Sewing Therapy

Hand sewn fabric cuff.

I don't sew clothes. I don't mend seams, reattach buttons, shorten pants or any other excuse I used to convince my husband to buy me a machine.  We didn't have a lot of money so it was easy to convince him what a great idea this would be-a true investment!  Well...I've never made a single mend or new garment on the thing.  Actually this is my third sewing machine I now use.

Miniature Art Quilt with Clay face.
If you could calculate how many times I worked my way through a problem, relaxed myself when I was feeling tense, was thrilled by the few hours I could  grab to create just for the  sake of creating, well I think you would say my machines have been a wonderful investment.  I don't go to therapy, I go in my sewing room,   push fabric under the needle while my tension seeps away.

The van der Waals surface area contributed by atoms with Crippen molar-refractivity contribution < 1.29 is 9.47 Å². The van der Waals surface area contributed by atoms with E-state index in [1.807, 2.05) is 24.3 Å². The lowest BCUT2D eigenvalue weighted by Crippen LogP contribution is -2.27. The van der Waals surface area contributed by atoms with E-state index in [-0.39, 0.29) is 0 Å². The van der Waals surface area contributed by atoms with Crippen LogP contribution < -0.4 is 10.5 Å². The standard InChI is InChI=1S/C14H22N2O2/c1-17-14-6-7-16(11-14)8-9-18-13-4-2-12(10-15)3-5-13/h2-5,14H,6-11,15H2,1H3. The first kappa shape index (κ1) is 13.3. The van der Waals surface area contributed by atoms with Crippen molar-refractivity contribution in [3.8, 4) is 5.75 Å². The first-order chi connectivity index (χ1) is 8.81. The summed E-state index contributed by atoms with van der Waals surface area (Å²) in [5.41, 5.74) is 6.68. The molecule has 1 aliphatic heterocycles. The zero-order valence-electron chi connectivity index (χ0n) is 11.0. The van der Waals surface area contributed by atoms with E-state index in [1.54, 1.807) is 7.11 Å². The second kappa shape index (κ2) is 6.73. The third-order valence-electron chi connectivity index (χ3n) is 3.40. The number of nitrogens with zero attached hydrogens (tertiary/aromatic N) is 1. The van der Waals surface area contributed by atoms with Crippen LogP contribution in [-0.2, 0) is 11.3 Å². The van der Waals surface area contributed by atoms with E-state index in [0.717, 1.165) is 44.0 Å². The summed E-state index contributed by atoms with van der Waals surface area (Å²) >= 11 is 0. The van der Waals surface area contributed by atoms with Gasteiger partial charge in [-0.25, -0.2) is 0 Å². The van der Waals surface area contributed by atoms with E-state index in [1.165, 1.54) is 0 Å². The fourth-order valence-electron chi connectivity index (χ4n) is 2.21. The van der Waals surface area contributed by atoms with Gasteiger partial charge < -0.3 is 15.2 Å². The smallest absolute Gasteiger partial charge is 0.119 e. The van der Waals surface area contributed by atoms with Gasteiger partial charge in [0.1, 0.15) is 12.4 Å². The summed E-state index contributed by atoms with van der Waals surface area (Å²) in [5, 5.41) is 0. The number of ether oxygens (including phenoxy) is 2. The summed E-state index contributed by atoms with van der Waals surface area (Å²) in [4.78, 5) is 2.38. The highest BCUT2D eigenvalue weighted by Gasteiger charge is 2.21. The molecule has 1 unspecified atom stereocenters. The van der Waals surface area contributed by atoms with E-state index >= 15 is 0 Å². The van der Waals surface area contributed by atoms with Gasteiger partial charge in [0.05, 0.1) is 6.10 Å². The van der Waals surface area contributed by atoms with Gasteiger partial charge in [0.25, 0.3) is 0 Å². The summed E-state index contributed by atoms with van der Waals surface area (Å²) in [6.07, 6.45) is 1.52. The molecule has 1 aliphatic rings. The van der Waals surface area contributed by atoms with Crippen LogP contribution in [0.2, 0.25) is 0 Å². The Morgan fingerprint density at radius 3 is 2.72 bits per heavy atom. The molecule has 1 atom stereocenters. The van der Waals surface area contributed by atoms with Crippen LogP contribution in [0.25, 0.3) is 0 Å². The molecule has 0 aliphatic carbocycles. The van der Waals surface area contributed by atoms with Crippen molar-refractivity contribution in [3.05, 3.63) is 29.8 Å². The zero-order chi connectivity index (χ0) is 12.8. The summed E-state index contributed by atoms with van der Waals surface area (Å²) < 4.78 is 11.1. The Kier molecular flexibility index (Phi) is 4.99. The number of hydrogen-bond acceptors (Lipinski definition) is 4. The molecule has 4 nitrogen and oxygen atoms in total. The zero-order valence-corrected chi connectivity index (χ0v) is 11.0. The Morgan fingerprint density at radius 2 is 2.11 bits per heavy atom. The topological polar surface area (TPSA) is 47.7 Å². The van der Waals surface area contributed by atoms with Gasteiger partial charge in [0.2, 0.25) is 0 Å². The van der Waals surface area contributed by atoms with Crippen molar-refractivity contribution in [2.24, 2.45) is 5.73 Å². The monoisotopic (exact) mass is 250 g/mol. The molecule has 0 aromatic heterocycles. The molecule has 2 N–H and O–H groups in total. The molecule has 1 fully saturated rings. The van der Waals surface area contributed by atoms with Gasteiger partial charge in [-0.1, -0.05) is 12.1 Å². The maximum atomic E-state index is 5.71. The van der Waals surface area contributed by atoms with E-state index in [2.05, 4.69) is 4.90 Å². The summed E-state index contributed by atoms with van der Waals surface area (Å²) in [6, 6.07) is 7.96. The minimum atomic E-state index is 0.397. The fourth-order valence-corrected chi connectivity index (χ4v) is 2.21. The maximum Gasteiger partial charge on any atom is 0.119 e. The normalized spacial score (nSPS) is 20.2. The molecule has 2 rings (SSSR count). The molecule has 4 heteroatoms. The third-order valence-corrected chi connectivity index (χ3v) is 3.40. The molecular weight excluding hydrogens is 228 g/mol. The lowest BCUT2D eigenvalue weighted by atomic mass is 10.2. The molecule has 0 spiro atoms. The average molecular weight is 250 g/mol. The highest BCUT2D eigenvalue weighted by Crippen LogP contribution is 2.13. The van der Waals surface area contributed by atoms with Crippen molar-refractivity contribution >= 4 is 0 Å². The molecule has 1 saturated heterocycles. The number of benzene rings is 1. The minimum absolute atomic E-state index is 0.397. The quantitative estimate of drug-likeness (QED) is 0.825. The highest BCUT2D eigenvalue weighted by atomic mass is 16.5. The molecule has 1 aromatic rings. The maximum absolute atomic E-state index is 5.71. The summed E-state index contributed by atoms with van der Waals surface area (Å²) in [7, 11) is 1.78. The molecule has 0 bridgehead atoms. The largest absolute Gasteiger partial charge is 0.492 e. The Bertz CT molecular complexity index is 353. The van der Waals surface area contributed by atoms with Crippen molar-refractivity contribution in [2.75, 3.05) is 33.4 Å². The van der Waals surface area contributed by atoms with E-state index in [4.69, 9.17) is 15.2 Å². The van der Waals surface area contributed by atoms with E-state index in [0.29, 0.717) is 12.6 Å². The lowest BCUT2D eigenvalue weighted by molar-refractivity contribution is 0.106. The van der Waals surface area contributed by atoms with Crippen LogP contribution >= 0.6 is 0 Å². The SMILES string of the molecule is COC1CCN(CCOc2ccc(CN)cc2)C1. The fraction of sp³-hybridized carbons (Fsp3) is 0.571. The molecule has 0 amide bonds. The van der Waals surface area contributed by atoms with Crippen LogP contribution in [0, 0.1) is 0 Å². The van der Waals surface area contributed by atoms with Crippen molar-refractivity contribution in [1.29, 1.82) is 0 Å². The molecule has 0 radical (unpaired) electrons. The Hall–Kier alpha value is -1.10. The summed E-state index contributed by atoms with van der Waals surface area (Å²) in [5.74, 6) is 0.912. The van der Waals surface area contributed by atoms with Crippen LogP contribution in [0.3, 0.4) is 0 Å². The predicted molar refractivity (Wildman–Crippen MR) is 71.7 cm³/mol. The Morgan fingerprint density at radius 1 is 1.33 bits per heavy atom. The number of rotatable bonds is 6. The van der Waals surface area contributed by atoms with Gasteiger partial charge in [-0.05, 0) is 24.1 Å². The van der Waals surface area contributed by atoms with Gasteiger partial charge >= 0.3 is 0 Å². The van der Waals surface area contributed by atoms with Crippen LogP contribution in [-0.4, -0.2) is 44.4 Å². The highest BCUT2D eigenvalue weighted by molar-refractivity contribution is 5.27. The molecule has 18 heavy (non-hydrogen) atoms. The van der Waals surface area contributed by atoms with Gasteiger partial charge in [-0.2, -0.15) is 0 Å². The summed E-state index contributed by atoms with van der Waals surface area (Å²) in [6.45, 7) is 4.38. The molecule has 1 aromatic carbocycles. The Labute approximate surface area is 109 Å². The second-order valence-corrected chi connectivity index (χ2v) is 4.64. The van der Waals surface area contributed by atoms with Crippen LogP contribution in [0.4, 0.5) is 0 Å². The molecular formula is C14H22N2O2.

Most of the things I make I sell. This is a wonderful gift, I get to do what I like and make a living at it.  Once you start selling your work, it becomes just that, work.  My sewing is still my last pure joy, no profit to be calculated-good thing! I'd be bankrupt in a month!-no time schedule to meet,  all of the decisions are just for me.  I choose the fabrics and trims that make me happy, not what I think will sell.

It's really important when you work at your passion to save a piece of it just for yourself.  What used to be your outlet is now your job.  You could end up without a quiet space where you can retreat.  I've saved my sewing room just for me.  I sell the occasional art doll, tote bag, but the rest is just fun.

I love searching for the perfect embellishment, collecting old buttons and lace, doll clothes patterns from the 1930's and 40's, vintage sewing tools, notions, spools.....

My machine has paid for itself over many times through the years.  I can face just about anything after an hour of Singer Therapy.

Sample board of art quilts.

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